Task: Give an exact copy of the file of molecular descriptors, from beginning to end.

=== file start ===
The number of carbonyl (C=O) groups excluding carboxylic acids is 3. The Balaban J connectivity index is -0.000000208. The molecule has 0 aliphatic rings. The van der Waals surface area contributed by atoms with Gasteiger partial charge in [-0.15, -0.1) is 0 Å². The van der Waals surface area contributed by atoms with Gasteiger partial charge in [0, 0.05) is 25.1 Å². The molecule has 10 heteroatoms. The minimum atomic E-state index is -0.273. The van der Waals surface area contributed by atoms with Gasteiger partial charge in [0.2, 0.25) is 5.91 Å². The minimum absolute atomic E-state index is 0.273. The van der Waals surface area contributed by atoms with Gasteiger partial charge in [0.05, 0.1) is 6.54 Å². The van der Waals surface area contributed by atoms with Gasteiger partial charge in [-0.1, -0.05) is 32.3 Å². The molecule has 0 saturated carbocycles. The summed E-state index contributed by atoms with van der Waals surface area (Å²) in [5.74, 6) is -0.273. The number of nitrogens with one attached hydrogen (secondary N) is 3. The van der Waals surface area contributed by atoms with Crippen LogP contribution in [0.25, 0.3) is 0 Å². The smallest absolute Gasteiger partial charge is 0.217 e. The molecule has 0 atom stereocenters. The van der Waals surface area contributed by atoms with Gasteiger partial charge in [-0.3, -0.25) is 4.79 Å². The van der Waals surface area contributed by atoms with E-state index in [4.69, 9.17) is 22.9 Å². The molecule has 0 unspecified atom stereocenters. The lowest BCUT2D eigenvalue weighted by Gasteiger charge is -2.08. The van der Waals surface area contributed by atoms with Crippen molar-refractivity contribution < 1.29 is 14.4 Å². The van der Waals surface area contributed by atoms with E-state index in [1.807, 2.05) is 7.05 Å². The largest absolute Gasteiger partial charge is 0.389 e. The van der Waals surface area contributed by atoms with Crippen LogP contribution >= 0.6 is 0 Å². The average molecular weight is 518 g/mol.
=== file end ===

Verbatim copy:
The number of carbonyl (C=O) groups excluding carboxylic acids is 3. The Balaban J connectivity index is -0.000000208. The molecule has 0 aliphatic rings. The van der Waals surface area contributed by atoms with Gasteiger partial charge in [-0.15, -0.1) is 0 Å². The van der Waals surface area contributed by atoms with Gasteiger partial charge in [0, 0.05) is 25.1 Å². The molecule has 10 heteroatoms. The minimum atomic E-state index is -0.273. The van der Waals surface area contributed by atoms with Gasteiger partial charge in [0.2, 0.25) is 5.91 Å². The minimum absolute atomic E-state index is 0.273. The van der Waals surface area contributed by atoms with Gasteiger partial charge in [0.05, 0.1) is 6.54 Å². The van der Waals surface area contributed by atoms with Gasteiger partial charge in [-0.1, -0.05) is 32.3 Å². The molecule has 0 saturated carbocycles. The summed E-state index contributed by atoms with van der Waals surface area (Å²) in [5.74, 6) is -0.273. The number of nitrogens with one attached hydrogen (secondary N) is 3. The van der Waals surface area contributed by atoms with Crippen LogP contribution in [0.25, 0.3) is 0 Å². The smallest absolute Gasteiger partial charge is 0.217 e. The molecule has 0 atom stereocenters. The van der Waals surface area contributed by atoms with Gasteiger partial charge in [-0.3, -0.25) is 4.79 Å². The van der Waals surface area contributed by atoms with E-state index in [4.69, 9.17) is 22.9 Å². The molecule has 0 unspecified atom stereocenters. The lowest BCUT2D eigenvalue weighted by Gasteiger charge is -2.08. The van der Waals surface area contributed by atoms with Crippen molar-refractivity contribution < 1.29 is 14.4 Å². The van der Waals surface area contributed by atoms with E-state index in [1.807, 2.05) is 7.05 Å². The largest absolute Gasteiger partial charge is 0.389 e. The van der Waals surface area contributed by atoms with Crippen LogP contribution >= 0.6 is 0 Å². The average molecular weight is 518 g/mol.